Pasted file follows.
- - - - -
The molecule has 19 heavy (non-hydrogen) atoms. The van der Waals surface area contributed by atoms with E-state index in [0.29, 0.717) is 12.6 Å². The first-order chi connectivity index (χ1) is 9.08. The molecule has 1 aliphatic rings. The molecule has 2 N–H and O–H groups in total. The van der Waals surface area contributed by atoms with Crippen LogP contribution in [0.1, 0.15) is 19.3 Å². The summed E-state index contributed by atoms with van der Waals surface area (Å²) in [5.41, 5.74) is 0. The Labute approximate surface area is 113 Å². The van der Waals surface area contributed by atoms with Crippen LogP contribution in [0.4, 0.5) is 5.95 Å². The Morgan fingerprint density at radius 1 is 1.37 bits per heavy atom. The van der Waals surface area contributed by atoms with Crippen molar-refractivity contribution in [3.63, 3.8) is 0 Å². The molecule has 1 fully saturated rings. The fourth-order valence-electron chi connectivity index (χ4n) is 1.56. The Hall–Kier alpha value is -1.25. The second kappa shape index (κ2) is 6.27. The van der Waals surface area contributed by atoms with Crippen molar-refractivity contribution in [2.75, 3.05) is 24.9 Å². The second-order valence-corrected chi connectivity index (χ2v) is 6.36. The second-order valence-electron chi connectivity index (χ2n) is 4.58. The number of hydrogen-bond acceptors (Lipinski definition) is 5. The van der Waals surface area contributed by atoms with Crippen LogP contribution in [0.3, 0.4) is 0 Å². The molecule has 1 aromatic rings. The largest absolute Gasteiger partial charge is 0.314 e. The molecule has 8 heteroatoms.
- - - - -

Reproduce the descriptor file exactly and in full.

The molecule has 19 heavy (non-hydrogen) atoms. The van der Waals surface area contributed by atoms with E-state index in [0.29, 0.717) is 12.6 Å². The first-order chi connectivity index (χ1) is 9.08. The molecule has 1 aliphatic rings. The molecule has 2 N–H and O–H groups in total. The van der Waals surface area contributed by atoms with Crippen LogP contribution in [0.1, 0.15) is 19.3 Å². The summed E-state index contributed by atoms with van der Waals surface area (Å²) in [5.41, 5.74) is 0. The Labute approximate surface area is 113 Å². The van der Waals surface area contributed by atoms with Crippen LogP contribution in [0.4, 0.5) is 5.95 Å². The Morgan fingerprint density at radius 1 is 1.37 bits per heavy atom. The van der Waals surface area contributed by atoms with Crippen molar-refractivity contribution in [3.63, 3.8) is 0 Å². The molecule has 1 fully saturated rings. The fourth-order valence-electron chi connectivity index (χ4n) is 1.56. The Hall–Kier alpha value is -1.25. The second kappa shape index (κ2) is 6.27. The van der Waals surface area contributed by atoms with Crippen molar-refractivity contribution in [2.75, 3.05) is 24.9 Å². The second-order valence-corrected chi connectivity index (χ2v) is 6.36. The second-order valence-electron chi connectivity index (χ2n) is 4.58. The number of hydrogen-bond acceptors (Lipinski definition) is 5. The van der Waals surface area contributed by atoms with Crippen LogP contribution in [0.3, 0.4) is 0 Å². The molecule has 1 aromatic rings. The largest absolute Gasteiger partial charge is 0.314 e. The molecule has 8 heteroatoms.